Idiopathic Pulmonary Fibrosis
Idiopathic pulmonary fibrosis (IPF) is a type of a chronic lung disease which leads to progressive and irreversible decline in lung function. Idiopathic pulmonary fibrosis symptoms typically include gradual onset of shortness of breath and dry cough. As the disease progresses, breathlessness during exercise and daily activities becomes common. Eventually, lung failure can develop, which is a life-threatening condition. Fatigue, depression, and anxiety are also commonly experienced by people living with IPF.
IPF progression is associated with an estimated median survival time of 2 to 5 years after diagnosis. The 5-year survival for IPF ranges between 20–40%, which is even lower than that of several types of cancer.
Although the exact causes of IPF are not known, factors that increase the risk of developing the disease include age, history of cigarette smoking, and certain genetic predispositions.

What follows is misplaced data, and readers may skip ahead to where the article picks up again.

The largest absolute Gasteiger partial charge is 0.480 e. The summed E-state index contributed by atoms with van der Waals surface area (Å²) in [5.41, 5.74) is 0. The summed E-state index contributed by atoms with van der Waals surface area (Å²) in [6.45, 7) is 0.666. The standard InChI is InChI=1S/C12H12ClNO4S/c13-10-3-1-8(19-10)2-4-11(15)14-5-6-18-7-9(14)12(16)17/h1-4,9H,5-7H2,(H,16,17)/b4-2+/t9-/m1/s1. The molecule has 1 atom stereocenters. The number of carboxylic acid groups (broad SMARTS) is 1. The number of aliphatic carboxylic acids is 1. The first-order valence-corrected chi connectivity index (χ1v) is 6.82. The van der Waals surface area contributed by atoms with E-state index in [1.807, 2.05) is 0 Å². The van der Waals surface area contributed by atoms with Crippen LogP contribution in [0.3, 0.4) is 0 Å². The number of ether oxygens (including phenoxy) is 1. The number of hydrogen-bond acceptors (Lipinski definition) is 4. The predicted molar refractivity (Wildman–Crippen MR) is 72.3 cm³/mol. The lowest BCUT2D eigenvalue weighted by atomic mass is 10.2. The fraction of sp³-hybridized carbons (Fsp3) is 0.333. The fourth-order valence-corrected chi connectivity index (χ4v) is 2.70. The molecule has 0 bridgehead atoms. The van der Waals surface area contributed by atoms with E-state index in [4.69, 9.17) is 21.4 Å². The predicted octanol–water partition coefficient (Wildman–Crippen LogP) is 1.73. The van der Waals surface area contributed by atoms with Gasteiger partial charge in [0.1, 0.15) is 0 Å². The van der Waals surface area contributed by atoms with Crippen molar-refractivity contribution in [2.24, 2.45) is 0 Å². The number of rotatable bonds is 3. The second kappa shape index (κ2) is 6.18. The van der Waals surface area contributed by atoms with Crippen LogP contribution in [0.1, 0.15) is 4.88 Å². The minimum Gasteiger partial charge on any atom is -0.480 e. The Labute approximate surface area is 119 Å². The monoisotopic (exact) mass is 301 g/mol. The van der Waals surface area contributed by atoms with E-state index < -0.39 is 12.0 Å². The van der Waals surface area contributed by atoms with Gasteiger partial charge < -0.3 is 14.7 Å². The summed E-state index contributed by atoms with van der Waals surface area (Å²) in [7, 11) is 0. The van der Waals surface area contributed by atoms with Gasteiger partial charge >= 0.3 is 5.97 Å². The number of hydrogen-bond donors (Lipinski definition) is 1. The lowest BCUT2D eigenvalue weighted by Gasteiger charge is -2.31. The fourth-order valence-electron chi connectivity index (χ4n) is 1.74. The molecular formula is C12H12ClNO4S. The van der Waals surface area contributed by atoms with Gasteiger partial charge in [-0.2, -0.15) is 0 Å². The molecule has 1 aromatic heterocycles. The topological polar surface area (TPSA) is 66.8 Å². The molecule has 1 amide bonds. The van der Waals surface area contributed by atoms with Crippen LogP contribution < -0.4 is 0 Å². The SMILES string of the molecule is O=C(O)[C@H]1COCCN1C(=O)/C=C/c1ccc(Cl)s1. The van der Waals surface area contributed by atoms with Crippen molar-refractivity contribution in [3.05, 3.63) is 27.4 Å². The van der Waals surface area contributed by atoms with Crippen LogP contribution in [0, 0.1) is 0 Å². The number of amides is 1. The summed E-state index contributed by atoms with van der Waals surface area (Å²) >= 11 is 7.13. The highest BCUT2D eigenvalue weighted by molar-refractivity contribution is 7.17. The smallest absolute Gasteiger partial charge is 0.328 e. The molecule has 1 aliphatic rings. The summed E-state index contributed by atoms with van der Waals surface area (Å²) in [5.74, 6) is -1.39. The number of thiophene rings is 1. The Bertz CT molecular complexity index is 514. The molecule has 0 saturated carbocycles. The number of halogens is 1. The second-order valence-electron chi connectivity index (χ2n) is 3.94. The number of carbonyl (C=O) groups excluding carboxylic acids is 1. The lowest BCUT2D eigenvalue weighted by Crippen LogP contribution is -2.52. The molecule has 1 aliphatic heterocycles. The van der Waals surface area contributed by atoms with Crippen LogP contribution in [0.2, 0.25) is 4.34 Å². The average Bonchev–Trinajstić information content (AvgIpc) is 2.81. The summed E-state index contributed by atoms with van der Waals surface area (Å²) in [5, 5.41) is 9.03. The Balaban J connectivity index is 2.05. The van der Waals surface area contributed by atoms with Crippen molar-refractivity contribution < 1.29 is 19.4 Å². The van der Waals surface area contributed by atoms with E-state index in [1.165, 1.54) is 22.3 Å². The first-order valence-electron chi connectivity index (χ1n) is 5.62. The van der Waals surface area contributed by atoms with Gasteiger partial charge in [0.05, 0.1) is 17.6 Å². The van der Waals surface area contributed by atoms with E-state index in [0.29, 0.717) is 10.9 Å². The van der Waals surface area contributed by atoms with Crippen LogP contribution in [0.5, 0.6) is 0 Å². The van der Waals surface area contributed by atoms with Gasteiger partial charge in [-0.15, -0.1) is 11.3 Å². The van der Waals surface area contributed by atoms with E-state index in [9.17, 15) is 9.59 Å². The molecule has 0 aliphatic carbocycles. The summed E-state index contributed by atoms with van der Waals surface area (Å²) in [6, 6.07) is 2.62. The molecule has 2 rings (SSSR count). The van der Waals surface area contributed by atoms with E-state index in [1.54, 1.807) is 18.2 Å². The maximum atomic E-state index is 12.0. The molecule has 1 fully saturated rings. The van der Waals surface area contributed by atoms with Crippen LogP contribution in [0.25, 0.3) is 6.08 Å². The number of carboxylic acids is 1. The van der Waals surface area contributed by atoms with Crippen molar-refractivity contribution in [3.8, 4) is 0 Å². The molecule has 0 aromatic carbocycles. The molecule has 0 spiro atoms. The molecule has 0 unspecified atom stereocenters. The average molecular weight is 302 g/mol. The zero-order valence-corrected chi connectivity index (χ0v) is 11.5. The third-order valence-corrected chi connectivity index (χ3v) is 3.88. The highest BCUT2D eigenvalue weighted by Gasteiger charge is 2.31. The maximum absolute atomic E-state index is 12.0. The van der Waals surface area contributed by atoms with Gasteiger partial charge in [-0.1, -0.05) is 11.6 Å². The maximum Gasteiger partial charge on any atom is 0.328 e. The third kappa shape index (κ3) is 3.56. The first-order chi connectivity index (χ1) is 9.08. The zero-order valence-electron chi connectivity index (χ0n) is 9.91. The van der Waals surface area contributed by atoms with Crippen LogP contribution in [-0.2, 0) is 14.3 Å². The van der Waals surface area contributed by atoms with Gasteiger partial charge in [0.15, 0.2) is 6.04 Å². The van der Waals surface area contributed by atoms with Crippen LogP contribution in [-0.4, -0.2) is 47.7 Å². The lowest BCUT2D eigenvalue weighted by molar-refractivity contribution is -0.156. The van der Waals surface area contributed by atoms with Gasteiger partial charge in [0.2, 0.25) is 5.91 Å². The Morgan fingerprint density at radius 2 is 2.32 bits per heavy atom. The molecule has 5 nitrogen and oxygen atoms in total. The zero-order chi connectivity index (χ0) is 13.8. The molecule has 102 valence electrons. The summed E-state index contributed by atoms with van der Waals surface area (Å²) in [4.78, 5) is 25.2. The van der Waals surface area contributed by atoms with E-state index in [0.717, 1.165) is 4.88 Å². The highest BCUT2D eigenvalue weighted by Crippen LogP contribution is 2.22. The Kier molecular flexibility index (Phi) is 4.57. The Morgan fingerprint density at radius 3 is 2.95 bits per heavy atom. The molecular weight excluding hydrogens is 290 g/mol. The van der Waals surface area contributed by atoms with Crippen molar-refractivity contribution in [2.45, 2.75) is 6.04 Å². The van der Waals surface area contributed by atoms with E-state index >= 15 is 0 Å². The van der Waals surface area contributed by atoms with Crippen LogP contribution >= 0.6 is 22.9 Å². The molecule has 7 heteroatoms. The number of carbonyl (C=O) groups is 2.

Two drugs have been approved to treat IPF. These medications are able to slow the clinical course of the disease, but are unable to prevent progressive scarring and loss of lung function. They also have significant side effects that result in discontinuation in 20-30% of patients. The need for new medicines with greater efficacy and tolerability remains.